Prosecutors yesterday arrested a former chief of a state-run bank over a disputed payment made to North Korea ahead of a historic inter-Korean summit in 2000, officials said.
Lee Keun-young, the former governor of Korea Development Bank, is the first official to be arrested in connection with the Hyundai business group's US$500 million payment to North Korea.
Opposition leaders allege that the former government used the money to bribe Pyongyang to agree to the summit between then South Korean President Kim Dae-jung and North Korean leader Kim Jong-il.
Lee, who had also served as the financial watchdog chief, is charged with causing damage to the bank by approving loans to Hyundai beyond the group's credit limit, prosecution officials said.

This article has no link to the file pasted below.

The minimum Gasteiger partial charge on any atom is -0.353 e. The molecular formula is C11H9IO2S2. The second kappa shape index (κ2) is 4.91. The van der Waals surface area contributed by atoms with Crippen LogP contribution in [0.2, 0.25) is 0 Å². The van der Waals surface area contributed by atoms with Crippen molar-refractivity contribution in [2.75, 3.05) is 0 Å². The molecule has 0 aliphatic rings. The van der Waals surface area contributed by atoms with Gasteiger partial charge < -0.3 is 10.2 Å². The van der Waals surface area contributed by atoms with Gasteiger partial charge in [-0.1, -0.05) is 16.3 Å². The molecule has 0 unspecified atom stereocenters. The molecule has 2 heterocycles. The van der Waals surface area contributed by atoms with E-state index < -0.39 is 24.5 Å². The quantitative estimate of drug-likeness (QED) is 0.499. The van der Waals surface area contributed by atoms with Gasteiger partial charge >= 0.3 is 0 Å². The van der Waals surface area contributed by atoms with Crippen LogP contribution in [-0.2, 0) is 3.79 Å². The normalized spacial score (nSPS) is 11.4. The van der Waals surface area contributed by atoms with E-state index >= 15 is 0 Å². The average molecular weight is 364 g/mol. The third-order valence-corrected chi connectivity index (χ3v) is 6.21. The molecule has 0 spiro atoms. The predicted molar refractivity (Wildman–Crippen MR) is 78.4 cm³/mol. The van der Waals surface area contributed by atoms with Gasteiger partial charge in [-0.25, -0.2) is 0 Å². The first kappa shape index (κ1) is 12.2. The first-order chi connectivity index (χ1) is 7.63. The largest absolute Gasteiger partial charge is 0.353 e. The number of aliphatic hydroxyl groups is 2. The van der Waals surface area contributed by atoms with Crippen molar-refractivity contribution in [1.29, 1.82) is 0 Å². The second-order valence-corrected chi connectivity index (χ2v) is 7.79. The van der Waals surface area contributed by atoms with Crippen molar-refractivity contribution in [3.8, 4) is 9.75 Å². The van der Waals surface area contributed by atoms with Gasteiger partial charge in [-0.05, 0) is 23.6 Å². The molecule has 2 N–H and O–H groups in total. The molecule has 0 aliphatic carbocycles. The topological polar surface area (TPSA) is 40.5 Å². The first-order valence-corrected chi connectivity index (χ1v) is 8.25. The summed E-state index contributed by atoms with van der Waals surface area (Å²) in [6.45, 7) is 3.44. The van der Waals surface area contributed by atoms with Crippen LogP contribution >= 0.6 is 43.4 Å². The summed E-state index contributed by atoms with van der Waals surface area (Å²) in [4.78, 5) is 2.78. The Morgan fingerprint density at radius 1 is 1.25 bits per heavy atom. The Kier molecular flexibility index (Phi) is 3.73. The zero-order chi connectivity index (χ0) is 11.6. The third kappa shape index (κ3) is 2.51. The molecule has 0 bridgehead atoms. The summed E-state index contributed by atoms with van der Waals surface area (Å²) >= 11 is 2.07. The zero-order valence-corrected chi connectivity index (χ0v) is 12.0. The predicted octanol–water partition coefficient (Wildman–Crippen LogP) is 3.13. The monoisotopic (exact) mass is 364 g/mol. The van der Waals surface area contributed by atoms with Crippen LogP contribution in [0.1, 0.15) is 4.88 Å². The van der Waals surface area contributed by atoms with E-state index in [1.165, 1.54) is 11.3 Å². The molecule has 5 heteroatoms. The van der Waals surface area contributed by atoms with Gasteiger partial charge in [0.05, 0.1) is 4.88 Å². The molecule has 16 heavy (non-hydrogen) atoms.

Hyundai acknowledges giving the money to North Korea before the summit, but claims it was to secure business rights in the North covering tourism, railways and an industrial park.
South Korean law labels North Korea as an "anti-state entity," and it is illegal to provide cash to the North without government approval.
Ex-president Kim in February said his government approved Hyundai's money transfers, despite "legal problems," because they facilitated peace on the Korean Peninsula.
There has been no word on whether Kim will face questioning.
Prosecutors have questioned Kim's top inter-Korean affairs aide, Lim Dong-won, who has said that South Korea's intelligence agency helped Hyundai remit part of the money. Lim served as the premier intelligence chief and unification minister in Kim's administration.
The summit was a crowning achievement for Kim and helped him win the 2000 Nobel Peace Prize.
President Roh Moo-hyun, who took office in February, has approved a new law appointing an independent counsel to investigate the case. Pyongyang vehemently protested the investigation.
The scandal was a further blow to inter-Korean relations, which has been strained by the standoff over the North's suspected development of nuclear weapons.